Sjogren’s syndrome is an immune system disorder that is identified by the two most common symptoms: dry mouth and dry eyes.
Sjogren’s syndrome also coincides with immune system disorders like lupus and rheumatoid arthritis. In Sjogren’s syndrome, the moisture-secreting glands and the mucous membranes of your mouth and eyes are usually affected first. This results in decreased saliva and tears.
Though you can develop Sjogren’s syndrome at any age, most people get diagnosed when they’re over 40. The condition is more common in women, but anyone of any gender can develop Sjogren’s syndrome. Sjogren’s syndrome treatment focuses on relieving symptoms.
The two main symptoms of Sjogren’s syndrome are:
- Dry mouth. Your mouth may feel like it’s full of cotton which could make it difficult to speak or swallow.
- Dry eyes. Your eyes could burn, itch, or feel gritty as if sand is in them.
Some people with Sjogren’s syndrome will also experience one or more of the following:
- Skin rashes or dry skin
- Joint pain, swelling and stiffness
- Persistent dry cough
- Prolonged fatigue
- Swollen salivary glands — particularly the set located behind your jaw and in front of your ears
- Vaginal dryness
The most commonly occurring complications from Sjogren’s syndrome involve your eyes and mouth.
- Yeast infections. People who have Sjogren’s syndrome are more likely to develop oral thrush which is a yeast infection in the mouth.
- Vision problems. Dry eyes can result in light sensitivity, corneal damage, and blurred vision.
- Dental cavities. Because saliva helps to protect the teeth from bacteria that cause cavities, if you have Sjogren’s syndrome you will be more prone to developing cavities due to the dry mouth.
Less common complications could affect:
- Lymph nodes. A small percentage of those with Sjogren’s syndrome develop lymphoma (cancer of the lymph nodes).
- Lungs, kidneys, or liver. Inflammation can cause bronchitis; pneumonia or other lung issues; lead to cirrhosis or hepatitis in your liver, or lead to problems with kidney function.
- Nerves. You could develop tingling, numbness, or burning in your feet and hands.
Sjogren’s syndrome is an autoimmune disorder where your immune system will mistakenly attack your body’s tissues and cells.
Scientists aren’t entirely sure why some people develop Sjogren’s syndrome. There are certain genes that put people at a higher risk of the disorder, but it does appear that a triggering mechanism (like infection with a particular virus or bacteria strain) is also necessary to develop Sjogren’s syndrome.
In Sjogren’s syndrome, your immune system targets the glands that make tears and saliva first. However, it can also cause damage to other parts of the body including:
Because the signs and symptoms of Sjogren’s syndrome vary widely from person to person and are similar to those caused by other diseases, it can be difficult to diagnose. Side effects from various medications also mimic some of the signs and symptoms of Sjogren’s syndrome.
Tests can help with ruling out other conditions and can also help to pinpoint a diagnosis of Sjogren’s syndrome.
Your doctor may request blood tests that check for:
- Presence of antibodies common in Sjogren’s syndrome
- Indications of problems with the kidneys and liver
- Evidence of inflammatory conditions
- Levels of different types of blood cells
Your doctor can measure the dryness of the eyes with a test called a Schirmer tear test. In this test, a small piece of filter paper is placed under the lower eyelids to measure tear production.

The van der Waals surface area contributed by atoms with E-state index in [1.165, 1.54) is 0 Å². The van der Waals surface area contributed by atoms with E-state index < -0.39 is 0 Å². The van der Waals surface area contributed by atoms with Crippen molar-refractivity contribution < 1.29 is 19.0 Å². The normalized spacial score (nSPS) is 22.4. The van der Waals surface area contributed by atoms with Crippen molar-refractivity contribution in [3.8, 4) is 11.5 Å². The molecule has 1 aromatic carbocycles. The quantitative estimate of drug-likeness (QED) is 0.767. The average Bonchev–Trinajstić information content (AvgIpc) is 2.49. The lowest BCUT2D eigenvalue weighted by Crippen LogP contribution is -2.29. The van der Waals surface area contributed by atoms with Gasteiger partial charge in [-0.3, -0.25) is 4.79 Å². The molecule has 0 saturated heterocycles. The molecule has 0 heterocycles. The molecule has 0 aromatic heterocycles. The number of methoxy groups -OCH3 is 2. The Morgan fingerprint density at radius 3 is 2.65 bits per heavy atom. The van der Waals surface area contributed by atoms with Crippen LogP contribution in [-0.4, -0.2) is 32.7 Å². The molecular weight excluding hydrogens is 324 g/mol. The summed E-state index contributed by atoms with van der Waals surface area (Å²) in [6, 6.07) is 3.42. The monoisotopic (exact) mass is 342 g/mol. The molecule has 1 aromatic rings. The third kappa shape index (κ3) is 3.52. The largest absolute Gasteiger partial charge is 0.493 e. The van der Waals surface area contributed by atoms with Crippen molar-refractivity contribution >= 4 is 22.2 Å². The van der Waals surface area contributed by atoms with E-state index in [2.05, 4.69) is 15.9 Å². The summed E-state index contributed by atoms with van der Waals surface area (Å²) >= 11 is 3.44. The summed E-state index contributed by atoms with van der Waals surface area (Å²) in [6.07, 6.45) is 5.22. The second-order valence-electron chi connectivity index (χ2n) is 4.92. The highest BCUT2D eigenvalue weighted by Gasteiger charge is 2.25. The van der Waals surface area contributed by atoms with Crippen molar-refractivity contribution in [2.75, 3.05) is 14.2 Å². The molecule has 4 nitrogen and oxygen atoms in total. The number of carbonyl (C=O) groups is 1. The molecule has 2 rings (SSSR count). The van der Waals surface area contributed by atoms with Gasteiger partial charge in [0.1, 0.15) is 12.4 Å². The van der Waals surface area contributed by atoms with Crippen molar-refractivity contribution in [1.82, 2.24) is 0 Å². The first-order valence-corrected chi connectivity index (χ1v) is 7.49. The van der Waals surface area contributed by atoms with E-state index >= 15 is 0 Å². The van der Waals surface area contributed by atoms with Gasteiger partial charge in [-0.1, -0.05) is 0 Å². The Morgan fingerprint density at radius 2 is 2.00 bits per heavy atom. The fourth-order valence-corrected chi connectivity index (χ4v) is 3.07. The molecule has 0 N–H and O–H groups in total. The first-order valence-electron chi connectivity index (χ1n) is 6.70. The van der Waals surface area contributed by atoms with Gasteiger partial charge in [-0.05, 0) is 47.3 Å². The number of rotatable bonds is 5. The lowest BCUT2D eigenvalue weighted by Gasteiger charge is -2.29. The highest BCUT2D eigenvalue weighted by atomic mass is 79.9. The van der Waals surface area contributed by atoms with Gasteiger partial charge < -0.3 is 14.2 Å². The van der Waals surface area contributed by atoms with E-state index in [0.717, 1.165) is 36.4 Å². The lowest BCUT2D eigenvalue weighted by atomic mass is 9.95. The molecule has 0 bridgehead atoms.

A doctor that specializes in the treatment of eye disorders may also examine the surface of your eyes using a slit lamp which is a magnifying device.
There are certain imaging tests that can check your salivary gland function:
- Salivary Scintigraphy. This nuclear medicine test involves the injection of a radioactive isotope into a vein. This isotope is then tracked over an hour to see how long it takes to reach your salivary glands.
- Sialogram. This is a special X-ray that detects dye that is injected into the salivary glands in front of your ears. This procedure shows how much saliva is secreted into your mouth.
Your doctor could also do a lip biopsy to detect the presence of inflammatory cell clusters which can indicate Sjogren’s syndrome. For this test, a sliver of tissue gets removed from the salivary glands in your lip and then is examined under a microscope.
Sjogren’s syndrome treatment will depend on the parts of the body that are affected. Many people manage the dry eye and mouth symptoms by drinking more water and using over-the-counter eyedrops. Some individuals may need prescription medications or surgical procedures as Sjogren’s syndrome treatment.
Depending on the symptoms you have, your doctor might suggest medications for Sjogren’s syndrome treatment that:
- Decrease eye inflammation. There are prescription eyedrops like Restasis or Xiidra that may be recommended for Sjogren’s syndrome treatment if you have moderate to severe dry eyes.
- Increase production of saliva. Drugs like Salagen (pilocarpine) and Evoxac (cevimeline) can increase the production of saliva and sometimes tears.
- Address specific complications. If you develop arthritis symptoms, your Sjogren’s syndrome treatment may benefit from nonsteroidal anti-inflammatory drugs or other arthritis medications.
- Treat systemwide symptoms. Plaquenil (hydroxychloroquine), a medication which is designed to treat malaria is helpful in Sjogren’s syndrome treatment. You may also be prescribed a drug such as Trexall (methotrexate) that suppresses the immune system.
Punctal occlusion is a minor procedure used in Sjogren’s syndrome treatment. It seals the tear ducts that drain tears from your eyes. Silicone or Collagen plugs are inserted into the ducts to help preserve your tears.